In the beginning, Leiber created made-to-order bags, such as a Kelly-style day bag, from sumptuous materials like ostrich, alligator and lizard leathers. “When she opened in New York, various importers in the city would bring her interesting materials, including textiles from around the world,” De Tillio says. “A number of her early bags were made with Japanese obis and Parsi ribbons from India. Sometimes she would re-embroider over the design or attach rhinestones to complement the pattern.” Another creation from this period was made of transparent Lucite, a trendy material with a futuristic look suggestive of the nascent Space Age, although she added an extravagant twist with a splashy gold closure.
Then came her famous minaudières, small decorative evening bags made out of metal, which were molded at a foundry in Italy. When the pieces arrived from the foundry, the metal was discolored, so she covered up the imperfections with rhinestones. She went on to use Swarovski crystals to decorate countless odd and funny shapes, including musical instruments, animals, various fruits and vegetables — even teddy bears, Humpty Dumptys and Buddhas.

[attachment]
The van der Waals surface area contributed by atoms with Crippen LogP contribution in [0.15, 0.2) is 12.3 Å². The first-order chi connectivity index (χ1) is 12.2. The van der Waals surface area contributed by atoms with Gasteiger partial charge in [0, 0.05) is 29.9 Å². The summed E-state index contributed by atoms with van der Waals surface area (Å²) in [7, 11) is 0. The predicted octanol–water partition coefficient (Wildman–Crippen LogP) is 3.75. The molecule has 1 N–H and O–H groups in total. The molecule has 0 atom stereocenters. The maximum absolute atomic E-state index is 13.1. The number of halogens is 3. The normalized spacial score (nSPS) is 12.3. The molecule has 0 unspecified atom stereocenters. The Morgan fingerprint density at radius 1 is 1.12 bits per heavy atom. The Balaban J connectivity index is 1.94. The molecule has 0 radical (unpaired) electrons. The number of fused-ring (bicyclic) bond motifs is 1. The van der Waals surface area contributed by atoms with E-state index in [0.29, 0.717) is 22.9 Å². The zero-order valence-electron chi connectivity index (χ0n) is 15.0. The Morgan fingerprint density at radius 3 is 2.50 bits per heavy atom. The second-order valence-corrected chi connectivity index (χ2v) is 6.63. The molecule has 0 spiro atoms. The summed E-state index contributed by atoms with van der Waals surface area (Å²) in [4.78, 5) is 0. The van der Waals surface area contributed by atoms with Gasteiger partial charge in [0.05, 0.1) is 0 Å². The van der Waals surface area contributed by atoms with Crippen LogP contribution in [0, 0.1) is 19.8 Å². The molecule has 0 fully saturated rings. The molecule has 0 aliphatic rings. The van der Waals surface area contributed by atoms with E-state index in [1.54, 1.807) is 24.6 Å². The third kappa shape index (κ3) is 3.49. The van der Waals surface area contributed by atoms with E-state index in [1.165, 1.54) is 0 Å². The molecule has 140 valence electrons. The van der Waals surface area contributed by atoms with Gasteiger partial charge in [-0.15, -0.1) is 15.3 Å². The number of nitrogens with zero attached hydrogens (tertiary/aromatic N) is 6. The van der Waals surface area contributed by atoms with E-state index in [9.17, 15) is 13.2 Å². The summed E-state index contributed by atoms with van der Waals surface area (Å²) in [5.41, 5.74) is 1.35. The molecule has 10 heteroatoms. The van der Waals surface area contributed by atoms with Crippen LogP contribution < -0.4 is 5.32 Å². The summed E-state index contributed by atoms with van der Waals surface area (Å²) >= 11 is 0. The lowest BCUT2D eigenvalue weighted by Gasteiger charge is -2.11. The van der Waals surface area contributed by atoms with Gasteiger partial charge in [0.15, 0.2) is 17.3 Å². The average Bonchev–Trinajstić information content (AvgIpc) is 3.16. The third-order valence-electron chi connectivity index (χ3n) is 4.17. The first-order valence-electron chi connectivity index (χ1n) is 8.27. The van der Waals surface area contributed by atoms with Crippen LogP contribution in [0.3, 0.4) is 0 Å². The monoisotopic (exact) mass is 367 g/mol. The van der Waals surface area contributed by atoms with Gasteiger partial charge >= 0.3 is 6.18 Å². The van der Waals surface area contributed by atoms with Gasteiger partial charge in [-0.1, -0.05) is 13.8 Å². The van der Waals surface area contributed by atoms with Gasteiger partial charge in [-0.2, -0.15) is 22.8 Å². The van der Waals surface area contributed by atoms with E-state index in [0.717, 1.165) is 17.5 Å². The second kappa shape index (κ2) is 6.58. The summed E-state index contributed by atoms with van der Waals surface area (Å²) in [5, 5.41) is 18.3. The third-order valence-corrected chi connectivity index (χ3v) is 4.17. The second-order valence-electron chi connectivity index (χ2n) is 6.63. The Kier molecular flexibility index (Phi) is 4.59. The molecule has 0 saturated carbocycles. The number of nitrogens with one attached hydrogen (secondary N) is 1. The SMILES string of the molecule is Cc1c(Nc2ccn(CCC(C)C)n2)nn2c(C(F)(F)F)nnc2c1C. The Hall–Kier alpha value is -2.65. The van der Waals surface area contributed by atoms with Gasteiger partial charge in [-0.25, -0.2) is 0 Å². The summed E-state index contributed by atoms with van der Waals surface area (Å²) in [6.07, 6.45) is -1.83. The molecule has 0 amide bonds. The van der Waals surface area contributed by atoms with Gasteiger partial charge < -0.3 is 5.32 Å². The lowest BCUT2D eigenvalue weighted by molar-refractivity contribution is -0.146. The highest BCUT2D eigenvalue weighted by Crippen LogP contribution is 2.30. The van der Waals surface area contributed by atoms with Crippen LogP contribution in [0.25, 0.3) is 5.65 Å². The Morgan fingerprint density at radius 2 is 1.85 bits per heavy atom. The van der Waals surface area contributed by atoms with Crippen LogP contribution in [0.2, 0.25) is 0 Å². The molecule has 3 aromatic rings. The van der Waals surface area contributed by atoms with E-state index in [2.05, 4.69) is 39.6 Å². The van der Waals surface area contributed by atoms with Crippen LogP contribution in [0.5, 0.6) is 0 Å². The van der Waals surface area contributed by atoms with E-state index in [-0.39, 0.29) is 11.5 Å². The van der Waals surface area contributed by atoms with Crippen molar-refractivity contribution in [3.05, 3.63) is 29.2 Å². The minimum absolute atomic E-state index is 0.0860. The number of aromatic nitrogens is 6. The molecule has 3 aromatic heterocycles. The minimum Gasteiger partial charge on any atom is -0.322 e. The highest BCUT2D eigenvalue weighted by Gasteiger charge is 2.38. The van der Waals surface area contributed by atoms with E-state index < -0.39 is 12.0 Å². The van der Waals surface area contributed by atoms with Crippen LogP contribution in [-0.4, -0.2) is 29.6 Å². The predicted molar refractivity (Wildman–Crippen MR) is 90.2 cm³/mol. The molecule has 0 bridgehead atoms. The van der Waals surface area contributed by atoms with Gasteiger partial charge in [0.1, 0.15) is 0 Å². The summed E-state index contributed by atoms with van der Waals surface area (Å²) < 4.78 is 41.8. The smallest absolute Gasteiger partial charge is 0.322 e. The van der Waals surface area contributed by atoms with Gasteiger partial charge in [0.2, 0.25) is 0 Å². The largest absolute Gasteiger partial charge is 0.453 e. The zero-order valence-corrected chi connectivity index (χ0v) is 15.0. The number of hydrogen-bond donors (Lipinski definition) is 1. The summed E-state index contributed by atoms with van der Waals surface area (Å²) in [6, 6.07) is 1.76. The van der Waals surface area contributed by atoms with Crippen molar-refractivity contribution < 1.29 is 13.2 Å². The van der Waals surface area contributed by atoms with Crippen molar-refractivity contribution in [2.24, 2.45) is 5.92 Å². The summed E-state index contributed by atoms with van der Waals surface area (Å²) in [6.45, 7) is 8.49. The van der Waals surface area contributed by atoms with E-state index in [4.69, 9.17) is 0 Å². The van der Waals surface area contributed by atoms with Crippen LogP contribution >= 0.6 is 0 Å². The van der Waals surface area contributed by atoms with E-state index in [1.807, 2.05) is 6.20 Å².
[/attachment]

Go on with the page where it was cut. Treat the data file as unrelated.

Now, playful bags often end up on Fashion Week runways, from such brands as Charlotte Olympia and Edie Parker, but “back in the seventies and eighties, no one was making bags that were so irreverent and funny,” De Tillio says. “You really see her influence on fashion’s sense of humor.”
Leiber’s husband, Gerson, became an accomplished painter, and her own interest in art, informed by her European upbringing, worked its way into her designs over the years. “Many of my bags are a testament to artists who have inspired me along my journey, such as Mondrian and Sonia Delaunay,” she says. “I approached designing my bags as if they were art pieces, and I always took pride in manufacturing them to the highest level of quality.”